select one of a plurality of different game sequences and displaying the selected one of a plurality of different game sequences on the display depending on which target location has been hit by an item.
Description

There are a number of types of coin-operated games commonly found in arcades, pubs, clubs or elsewhere. Increasingly, such games are video games, but more traditional types of games such as fruit machines and coin pushers are also widespread. Such games are operated by coins or tokens—the term “token” will be used to refer to either coins or tokens. The choice between coins or tokens is often determined by local law.

A small number of games include some form of shooting mechanism. One such game is described in U.S. Pat. No. 6,811,494. In this game, there are a number of targets each having a transparent contact plate connected to an impact sensor. A display unit is fitted behind the transparent contact plate and displays the value of that target, the value changing throughout the game. A token shooting mechanism is used to shoot tokens towards the targets—each target that is hit score points to the value displayed behind the target.

There remains a need for innovation and variety in amusement games.

According to the invention there is provided a game according to claim 1.

By providing continually moving targets the player's interest in the game can be considerably enhanced compared to the game described in U.S. Pat. No. 6,811,494.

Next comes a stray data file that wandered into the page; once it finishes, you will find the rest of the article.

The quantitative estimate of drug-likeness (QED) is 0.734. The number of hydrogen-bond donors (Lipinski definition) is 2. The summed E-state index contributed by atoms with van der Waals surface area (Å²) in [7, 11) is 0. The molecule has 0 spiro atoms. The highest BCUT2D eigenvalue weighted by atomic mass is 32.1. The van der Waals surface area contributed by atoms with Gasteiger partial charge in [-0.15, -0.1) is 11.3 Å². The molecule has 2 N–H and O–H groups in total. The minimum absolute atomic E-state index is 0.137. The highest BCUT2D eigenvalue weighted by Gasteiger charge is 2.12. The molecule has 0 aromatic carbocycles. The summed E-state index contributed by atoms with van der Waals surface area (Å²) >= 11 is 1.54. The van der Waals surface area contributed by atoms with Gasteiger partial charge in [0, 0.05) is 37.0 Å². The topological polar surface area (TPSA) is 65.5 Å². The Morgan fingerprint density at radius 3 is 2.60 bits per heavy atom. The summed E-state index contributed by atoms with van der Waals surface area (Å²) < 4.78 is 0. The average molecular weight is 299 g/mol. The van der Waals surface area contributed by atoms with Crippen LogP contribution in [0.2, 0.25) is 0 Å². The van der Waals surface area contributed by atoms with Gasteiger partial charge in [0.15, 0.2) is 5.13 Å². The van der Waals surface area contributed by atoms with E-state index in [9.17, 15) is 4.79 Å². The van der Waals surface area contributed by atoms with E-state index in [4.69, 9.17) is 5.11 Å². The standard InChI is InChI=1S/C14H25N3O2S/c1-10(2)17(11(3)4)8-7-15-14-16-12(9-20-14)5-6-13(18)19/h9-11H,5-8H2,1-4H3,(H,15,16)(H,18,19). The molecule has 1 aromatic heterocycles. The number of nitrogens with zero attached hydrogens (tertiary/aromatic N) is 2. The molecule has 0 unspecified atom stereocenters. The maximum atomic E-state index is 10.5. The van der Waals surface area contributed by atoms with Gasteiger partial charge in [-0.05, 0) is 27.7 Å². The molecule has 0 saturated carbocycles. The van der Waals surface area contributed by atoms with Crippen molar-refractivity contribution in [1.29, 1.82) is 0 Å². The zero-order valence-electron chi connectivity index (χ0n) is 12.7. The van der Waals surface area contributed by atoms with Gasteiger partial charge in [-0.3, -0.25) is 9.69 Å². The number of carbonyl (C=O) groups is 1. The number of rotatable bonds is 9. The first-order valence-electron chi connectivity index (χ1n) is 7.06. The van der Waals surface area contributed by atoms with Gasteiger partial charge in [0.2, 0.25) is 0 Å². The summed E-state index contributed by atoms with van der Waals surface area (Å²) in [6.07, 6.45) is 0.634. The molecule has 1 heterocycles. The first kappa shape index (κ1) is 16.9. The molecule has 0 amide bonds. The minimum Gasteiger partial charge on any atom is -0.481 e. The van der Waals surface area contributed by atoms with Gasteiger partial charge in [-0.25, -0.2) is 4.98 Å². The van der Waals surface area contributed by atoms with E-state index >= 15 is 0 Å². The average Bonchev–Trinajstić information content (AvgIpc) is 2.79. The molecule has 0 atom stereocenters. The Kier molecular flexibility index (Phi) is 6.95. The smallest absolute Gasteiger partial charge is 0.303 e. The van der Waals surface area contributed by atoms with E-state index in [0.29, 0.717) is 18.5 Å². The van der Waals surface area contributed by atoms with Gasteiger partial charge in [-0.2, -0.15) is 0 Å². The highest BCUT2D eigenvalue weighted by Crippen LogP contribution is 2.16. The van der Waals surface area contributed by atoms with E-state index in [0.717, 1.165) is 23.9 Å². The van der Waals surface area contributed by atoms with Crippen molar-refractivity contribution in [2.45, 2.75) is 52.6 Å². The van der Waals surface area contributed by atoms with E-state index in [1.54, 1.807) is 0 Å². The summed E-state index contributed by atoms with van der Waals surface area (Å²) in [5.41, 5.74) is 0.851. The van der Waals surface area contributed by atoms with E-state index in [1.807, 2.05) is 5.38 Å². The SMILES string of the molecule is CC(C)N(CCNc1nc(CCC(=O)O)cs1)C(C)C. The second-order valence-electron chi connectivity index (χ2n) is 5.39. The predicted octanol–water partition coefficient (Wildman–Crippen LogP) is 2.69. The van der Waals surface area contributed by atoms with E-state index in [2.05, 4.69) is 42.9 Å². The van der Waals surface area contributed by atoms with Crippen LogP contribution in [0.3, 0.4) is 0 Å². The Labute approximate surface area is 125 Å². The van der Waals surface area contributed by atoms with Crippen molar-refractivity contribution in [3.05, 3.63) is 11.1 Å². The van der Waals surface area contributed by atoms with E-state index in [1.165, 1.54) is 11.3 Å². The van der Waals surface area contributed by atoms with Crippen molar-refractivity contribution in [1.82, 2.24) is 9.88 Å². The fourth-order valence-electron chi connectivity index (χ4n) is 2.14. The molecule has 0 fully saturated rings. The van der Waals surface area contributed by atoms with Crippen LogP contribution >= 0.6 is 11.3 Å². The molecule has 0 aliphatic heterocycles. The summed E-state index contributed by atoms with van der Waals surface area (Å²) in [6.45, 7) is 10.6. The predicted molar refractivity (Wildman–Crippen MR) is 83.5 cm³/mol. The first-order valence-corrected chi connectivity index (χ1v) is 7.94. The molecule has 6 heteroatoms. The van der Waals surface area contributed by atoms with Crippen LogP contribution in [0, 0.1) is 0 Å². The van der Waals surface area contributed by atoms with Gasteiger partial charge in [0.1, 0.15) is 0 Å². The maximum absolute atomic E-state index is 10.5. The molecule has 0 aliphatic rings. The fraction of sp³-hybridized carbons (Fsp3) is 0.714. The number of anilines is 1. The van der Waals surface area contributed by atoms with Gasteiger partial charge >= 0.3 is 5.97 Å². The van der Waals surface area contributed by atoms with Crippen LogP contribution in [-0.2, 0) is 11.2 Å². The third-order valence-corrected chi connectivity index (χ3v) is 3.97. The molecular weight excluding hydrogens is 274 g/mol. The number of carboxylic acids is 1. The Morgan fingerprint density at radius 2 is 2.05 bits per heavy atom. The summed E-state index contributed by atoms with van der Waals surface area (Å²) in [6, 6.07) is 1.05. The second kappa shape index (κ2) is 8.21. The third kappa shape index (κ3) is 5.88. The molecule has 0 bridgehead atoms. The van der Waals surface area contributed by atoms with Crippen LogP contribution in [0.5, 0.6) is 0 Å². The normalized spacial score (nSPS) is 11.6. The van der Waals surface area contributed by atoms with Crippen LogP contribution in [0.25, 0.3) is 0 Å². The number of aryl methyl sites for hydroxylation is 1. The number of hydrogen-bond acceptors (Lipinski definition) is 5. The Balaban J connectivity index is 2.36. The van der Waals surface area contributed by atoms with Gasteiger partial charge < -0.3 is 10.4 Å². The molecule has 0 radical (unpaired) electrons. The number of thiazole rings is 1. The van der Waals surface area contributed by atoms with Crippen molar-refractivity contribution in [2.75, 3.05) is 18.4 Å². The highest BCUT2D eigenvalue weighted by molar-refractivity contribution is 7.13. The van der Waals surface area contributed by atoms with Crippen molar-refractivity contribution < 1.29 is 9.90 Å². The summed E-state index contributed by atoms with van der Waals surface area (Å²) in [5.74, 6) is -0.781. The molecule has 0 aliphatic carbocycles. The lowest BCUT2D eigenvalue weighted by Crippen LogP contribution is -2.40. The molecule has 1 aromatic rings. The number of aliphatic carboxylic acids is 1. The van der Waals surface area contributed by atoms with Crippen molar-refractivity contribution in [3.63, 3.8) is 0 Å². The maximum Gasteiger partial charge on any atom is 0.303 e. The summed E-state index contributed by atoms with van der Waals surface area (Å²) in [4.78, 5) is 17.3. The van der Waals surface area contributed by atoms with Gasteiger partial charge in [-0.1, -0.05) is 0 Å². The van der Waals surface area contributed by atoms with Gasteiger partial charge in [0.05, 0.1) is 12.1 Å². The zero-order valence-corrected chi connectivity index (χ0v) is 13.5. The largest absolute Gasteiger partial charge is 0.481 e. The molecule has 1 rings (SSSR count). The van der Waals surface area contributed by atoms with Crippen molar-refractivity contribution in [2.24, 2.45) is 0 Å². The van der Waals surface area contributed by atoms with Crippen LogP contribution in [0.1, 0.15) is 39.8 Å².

In particular, by using a screen it is possible to allow a full story to unfold, presented on the screen, and allow the shots of tokens against the screen to determine the game play, allowing the possibility of different story lines depending on the shots. For example, a game might involve two doors presented on the screen—the user shoots a token against the desired door to progress through that door and hence totally change the gameplay.

Further, the mechanism allows a variety of targets of different sizes to be presented.

For a better understanding of the invention, embodiments will be described, purely by way of example, with reference to the accompanying drawings, in which:

FIG. 1 shows a perspective view of a first embodiment of the invention;

FIG. 2 shows a side view of the first embodiment;

FIG. 3 shows a front view of the first embodiment; and

FIG. 4 shows a side view of a second embodiment of the invention.

The same or similar components are given the same reference numerals in the different embodiments and the description relating thereto is not repeated. The drawings are schematic and not to scale.

Referring to FIGS. 1 to 3, a games machine according to the first embodiment includes a display screen 2, a token shooter 4, a joystick 6 for controlling the aim of the token shooter 4, first coin entry 8, second coin entry 10, and credit display 12.

Tokens 28 input into either token entry 8, 10 are passed to hopper 14. The games machine also includes a collection bar 16 arranged adjacent to and in front of the lower side of the screen and a belt 18 which is arranged to collect tokens after impact on the screen or indeed tokens that have missed the machine and return them to hopper 14. In use, the belt is driven as indicated in FIGS. 1 and 2 with the top surface moving from screen 2 towards the token shooter 4.

The first token entry 8 is a single token entry of conventional type. The second coin entry 10 is intended to accept multiple tokens rapidly to allow rapid play of the game. In some arrangements, the first token entry may be a multiple coin entry arranged to accept coins of multiple values. In this case, coins input into the first token entry 8 may be stored in a separate cash box (not shown) and not passed to hopper 14.